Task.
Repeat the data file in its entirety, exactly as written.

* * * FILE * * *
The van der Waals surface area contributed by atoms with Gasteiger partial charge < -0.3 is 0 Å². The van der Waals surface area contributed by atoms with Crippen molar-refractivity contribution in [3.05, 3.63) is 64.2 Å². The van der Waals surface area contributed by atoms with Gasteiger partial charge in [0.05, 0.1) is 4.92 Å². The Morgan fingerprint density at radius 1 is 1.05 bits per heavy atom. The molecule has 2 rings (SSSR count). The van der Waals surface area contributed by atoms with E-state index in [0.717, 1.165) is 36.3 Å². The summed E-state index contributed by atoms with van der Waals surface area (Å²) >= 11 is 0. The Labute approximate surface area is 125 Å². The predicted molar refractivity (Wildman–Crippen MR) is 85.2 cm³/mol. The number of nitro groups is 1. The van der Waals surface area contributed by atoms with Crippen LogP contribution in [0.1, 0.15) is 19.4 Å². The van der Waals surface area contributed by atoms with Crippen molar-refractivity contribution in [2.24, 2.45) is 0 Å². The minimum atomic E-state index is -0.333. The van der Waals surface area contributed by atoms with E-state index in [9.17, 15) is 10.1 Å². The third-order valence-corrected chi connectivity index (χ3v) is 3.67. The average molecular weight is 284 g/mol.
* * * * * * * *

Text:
The van der Waals surface area contributed by atoms with Gasteiger partial charge < -0.3 is 0 Å². The van der Waals surface area contributed by atoms with Crippen molar-refractivity contribution in [3.05, 3.63) is 64.2 Å². The van der Waals surface area contributed by atoms with Gasteiger partial charge in [0.05, 0.1) is 4.92 Å². The Morgan fingerprint density at radius 1 is 1.05 bits per heavy atom. The molecule has 2 rings (SSSR count). The van der Waals surface area contributed by atoms with E-state index in [0.717, 1.165) is 36.3 Å². The summed E-state index contributed by atoms with van der Waals surface area (Å²) >= 11 is 0. The Labute approximate surface area is 125 Å². The predicted molar refractivity (Wildman–Crippen MR) is 85.2 cm³/mol. The number of nitro groups is 1. The van der Waals surface area contributed by atoms with Crippen LogP contribution in [0.1, 0.15) is 19.4 Å². The van der Waals surface area contributed by atoms with Crippen molar-refractivity contribution in [2.24, 2.45) is 0 Å². The minimum atomic E-state index is -0.333. The van der Waals surface area contributed by atoms with E-state index in [9.17, 15) is 10.1 Å². The third-order valence-corrected chi connectivity index (χ3v) is 3.67. The average molecular weight is 284 g/mol.